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Stop and Think About It
bobt1456 January 2011
It's a strange way to fight, without ever seeing the people you're shooting at and who are shooting at you.

The strongest aspect about this viewpoint documentary is its lack of an opinionated narration. The filmmakers--who deserve commendations of their own for putting themselves in the line of fire for 15 months--let the soldiers and their activities tell the story, the firefights, patrols, attempts to communicate with the Afghans, mundane chores.

And they let the viewer judge for meaning.

It isn't possible, however, to truly capture a year and three months in 90 minutes. I did find it curious that so much interview footage was cut. If you see it on DVD, don't miss the interviews shown under special features. Perhaps the director-cameramen wanted to keep the ratio heavier on footage than interviews.

In one omitted interview, the unit Captain admits that he thought he was responsible for losing even one soldier. He also mentions that one of those killed was the unit Sergeant Major's son. There should have been some way to weave this into the story.

Another soldier says he hates the terms "you did what you had to do" because he doesn't think he really had to do it. Says he doesn't think God will greet him with a playful punch to the shoulder and say "you did what you had to do." It's powerful stuff, the included and the omitted footage. For the most part we fight now with volunteers. The mix of soldiers is a bit different than it was when there was a draft, but "Restrepo" shows that American forces still bring a wide range of backgrounds and reactions.

And it shows that most are still so young that we are still sending kids to do the jobs old men ask them to do. They are brave, fearful, obscene, committed for the wrong reasons, committed for right reasons, and committed for no reason at all.

It's a powerful view.
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A heart-wrenching documentary
This is where documentary filmmaking becomes serious. Whatever you are expecting out of this film, chances are you will get a whole lot more. Restrepo follows a platoon of soldiers in Afghanistan who are defending a valley, Korgengal. It is said to be one of the most dangerous valleys in the entire country and these brave men take fire every single day of their brutal campaign. This is a riveting film and it is one of those that you cannot shake. It gives you a glance into the absolute darkest depths of modern warfare and just how demanding the fighting is both physically and mentally. It is a film that gives you a rare look into the horrors of war. And it is absolutely astounding.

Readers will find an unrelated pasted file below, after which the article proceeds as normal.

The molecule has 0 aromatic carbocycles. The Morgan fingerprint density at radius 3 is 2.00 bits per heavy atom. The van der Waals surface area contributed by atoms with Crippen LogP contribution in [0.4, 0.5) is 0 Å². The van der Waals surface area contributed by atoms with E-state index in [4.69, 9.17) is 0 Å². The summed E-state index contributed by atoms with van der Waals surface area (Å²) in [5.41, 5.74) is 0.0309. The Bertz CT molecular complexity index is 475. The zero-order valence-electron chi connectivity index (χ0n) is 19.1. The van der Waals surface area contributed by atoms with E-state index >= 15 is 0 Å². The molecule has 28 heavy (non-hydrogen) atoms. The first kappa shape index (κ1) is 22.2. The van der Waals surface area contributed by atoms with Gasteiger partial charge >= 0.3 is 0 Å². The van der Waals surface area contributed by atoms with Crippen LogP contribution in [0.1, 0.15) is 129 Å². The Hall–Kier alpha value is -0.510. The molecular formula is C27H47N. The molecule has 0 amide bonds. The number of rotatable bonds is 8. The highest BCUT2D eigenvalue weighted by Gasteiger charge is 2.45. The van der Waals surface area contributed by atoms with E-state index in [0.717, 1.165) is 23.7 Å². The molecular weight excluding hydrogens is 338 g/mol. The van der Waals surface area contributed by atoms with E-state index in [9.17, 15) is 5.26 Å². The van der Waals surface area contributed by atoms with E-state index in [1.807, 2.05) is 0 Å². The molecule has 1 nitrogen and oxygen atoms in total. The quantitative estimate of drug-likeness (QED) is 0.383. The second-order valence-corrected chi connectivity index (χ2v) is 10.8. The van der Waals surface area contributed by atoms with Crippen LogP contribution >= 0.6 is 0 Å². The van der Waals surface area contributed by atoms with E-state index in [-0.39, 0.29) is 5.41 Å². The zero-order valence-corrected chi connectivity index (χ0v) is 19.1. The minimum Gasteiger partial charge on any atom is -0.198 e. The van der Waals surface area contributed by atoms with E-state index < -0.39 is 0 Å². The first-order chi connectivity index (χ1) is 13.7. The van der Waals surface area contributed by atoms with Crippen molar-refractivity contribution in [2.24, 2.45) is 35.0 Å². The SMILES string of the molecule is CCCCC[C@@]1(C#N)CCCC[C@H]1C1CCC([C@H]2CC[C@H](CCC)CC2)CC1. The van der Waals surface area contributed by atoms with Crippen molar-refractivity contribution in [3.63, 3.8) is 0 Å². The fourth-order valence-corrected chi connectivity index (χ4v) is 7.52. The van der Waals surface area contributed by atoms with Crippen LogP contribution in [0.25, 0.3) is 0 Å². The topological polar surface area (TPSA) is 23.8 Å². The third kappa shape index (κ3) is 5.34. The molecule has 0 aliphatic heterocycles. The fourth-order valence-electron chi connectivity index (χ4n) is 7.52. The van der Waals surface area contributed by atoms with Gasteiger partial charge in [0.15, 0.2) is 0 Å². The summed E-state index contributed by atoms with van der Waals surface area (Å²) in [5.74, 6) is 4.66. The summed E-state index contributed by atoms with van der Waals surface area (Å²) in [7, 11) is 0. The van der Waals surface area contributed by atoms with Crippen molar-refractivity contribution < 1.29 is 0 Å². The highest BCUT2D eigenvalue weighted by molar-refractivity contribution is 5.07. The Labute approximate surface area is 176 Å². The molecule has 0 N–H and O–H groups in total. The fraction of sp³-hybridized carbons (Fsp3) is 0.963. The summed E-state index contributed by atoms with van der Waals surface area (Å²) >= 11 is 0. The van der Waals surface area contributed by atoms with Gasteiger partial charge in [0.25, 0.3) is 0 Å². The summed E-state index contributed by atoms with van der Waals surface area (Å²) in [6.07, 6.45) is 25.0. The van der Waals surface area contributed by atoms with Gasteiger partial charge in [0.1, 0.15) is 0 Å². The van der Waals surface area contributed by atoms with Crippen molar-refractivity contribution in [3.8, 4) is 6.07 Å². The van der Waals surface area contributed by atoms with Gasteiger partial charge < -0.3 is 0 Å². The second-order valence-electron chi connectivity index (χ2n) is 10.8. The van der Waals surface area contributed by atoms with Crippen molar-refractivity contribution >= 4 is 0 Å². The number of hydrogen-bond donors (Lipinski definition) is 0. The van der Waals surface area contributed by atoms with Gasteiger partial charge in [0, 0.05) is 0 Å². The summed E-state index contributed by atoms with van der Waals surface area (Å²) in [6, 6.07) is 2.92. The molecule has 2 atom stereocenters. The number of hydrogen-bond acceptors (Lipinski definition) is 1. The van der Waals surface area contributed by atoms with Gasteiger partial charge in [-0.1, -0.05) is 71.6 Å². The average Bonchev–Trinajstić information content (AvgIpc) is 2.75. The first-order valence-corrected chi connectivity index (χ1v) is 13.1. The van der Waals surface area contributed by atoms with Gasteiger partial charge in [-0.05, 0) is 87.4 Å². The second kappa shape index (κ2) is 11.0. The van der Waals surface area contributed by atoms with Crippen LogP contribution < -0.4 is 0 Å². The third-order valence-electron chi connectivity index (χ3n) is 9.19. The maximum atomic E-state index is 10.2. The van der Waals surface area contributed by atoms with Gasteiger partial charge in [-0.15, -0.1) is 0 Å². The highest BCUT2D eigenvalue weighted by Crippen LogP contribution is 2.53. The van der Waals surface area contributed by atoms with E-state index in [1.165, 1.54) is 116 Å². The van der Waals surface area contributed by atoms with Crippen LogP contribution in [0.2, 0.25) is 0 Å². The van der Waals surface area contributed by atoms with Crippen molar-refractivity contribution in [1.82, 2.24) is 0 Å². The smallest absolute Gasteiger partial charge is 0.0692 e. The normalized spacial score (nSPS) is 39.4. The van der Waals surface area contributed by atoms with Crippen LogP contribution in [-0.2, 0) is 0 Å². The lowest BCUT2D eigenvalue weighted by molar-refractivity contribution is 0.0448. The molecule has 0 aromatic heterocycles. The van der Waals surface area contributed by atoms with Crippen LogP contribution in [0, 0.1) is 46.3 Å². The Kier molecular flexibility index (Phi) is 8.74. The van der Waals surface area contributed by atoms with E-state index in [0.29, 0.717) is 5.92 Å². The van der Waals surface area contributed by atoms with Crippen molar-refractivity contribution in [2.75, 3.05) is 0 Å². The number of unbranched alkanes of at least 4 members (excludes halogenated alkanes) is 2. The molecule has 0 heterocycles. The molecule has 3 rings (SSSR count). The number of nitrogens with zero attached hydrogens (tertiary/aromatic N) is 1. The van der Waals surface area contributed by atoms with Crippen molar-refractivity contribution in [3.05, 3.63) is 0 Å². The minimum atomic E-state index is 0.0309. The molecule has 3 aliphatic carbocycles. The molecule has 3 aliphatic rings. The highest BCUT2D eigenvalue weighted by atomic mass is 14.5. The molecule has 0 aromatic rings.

Restrepo is shot at a very personal level. The camera never intrudes on the soldiers during their work, and thank God considering some of the harrowing things they go through in this movie. This film hardly even feels like a documentary in the sense of what we think of documentary today. It is filled with interviews, but the bulk of the movie is truly documenting the lives of these soldiers. We get to see all sides of the emotional spectrum that can be afflicted through trauma. We get to look at how different people cope with such horrors as are experienced in this film. And it is all through such respectful eyes. I never once thought, 'Wow, they should really stop filming this.' Every moment of the film feels so important and the fact that all this was so clearly and eloquently caught on camera is astounding.

The unequivocally greatest thing about this film is the fact that it has absolutely no political agenda. It really has no alternative motive other than telling the story of these incredibly brave soldiers. The film only seeks to honor the brave men who served our country in the most dangerous area imaginable. This film isn't for the political leaders responsible for the war. It isn't for the military commanders that send these soldiers into battle. This movie is for the soldiers themselves. It is a true soldier's film in every sense. It has a very stern focus on the individual. It makes such an important point out of this aspect that it could have possibly gone even further. There are a lot of men in this platoon and thus we don't get to know any one person particularly well. We get to know the platoon well as a whole and how each man interacts with his fellow soldiers and how they all deal with loss and tragedy. Each individual soldier in this movie is important and the movie strives to show how meaningful that is. It is a remarkably important aspect of the film.